Twelve pistol manufacturers entered the competition, including global powerhouses such as Smith & Wesson, Glock, Kriss, FN Herstal and Sig Sauer. After a year of lab testing and consideration, Sig Sauer was awarded the $580 million contract to produce the Army’s new sidearm. The contract includes production of both compact and full-sized models of the Sig Sauer P320.

The P320, referred to by the Army as the M17 in its full size and as the M18 in its compact size, can be chambered in multiple calibers – including 9 mm, .357 SIG, .40 S&W and .45 ACP. This variety of compatible rounds serves to address the concerns regarding the stopping power of the sidearm.

In addition to accommodating various calibers, the new MHS also has an external safety, self-illuminating sights for low-light conditions, an integrated rail for attaching enablers, an Army standard suppressor conversion kit to attach an acoustic/flash suppressor and interchangeable grips.

The Sig Sauer P320 is produced in both full-sized (M17) and compact (M18) models. U.S. Army photo courtesy 101st Airborne Division
The Sig Sauer P320 is produced in both full-sized (M17) and compact (M18) models. U.S. Army photo courtesy 101st Airborne Division

The Army will also be acquiring the full metal jacket, special-purpose, close-combat mission capability kit and blank ammunition.

According to officials at Program Executive Office Soldier, the specific performance improvements from MHS over the M9 include better accuracy, tighter dispersion and better ergonomics, which combined result in a far more lethal pistol.

Extensive field testing of the new system took place across 2017. After incorporating Soldier feedback into the final design, the MHS was approved to move on to the next phase of testing.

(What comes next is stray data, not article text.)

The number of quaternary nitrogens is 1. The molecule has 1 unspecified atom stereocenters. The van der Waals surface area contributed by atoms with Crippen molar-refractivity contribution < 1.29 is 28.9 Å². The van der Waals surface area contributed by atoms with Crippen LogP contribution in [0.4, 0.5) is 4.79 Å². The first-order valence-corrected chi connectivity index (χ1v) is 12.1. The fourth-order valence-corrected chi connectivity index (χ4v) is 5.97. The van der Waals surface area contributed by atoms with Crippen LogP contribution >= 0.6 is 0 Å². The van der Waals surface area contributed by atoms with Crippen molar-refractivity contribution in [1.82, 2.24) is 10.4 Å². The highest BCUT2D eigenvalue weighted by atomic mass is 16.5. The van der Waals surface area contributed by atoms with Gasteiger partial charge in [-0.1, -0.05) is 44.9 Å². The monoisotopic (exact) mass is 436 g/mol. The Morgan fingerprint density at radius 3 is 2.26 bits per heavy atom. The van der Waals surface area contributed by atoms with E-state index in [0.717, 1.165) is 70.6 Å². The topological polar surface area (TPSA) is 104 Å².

In November 2017, the 101st Airborne Division became the first unit to receive the new M17 and M18 sidearms. The Soldiers had good things to say about the new firearm, especially in comparison to the M9. As reported by the Army, many comments from Soldiers noted the ease of use, simplicity and increased accuracy.

The M17 is the Army’s newest handgun currently being fielded to Soldiers. U.S. Army photo by SGT Samantha Stoffregen
The M17 is the Army’s newest handgun currently being fielded to Soldiers. U.S. Army photo by SGT Samantha Stoffregen

Reportedly, the Army plans to field the new MHS even more widely than its M9 predecessor with issuance going as far as the team leader level – the goal being to enhance the close-quarters’ capabilities of Soldiers, especially while performing administrative tasks that make rifle use difficult.

Current plans call for expedited fielding, taking place across 2018 and 2019. The MHS is currently in limited production, with the first 4,649 handguns already issued to units at Fort Campbell, Kentucky (where the 101st is based); Fort Benning, Georgia; and Fort Hood, Texas, in November, December and January respectively.

Full-rate production is scheduled to begin by mid-to-late 2018. Fielding of the MHS to all units will take place over the next 10 years, with ammunition being procured in the first five years.

According to the Army, the MHS program is the first in a line of modernization efforts that it will pursue over the next few years. In a released statement, Army officials described the MHS as, “A more capable weapon system that is aligned with the planned force structure and emerging operational needs of the Army. It provides improved lethality, target acquisition, ergonomics, reliability, durability and maintainability.”

By Staff Writer Liam Griffin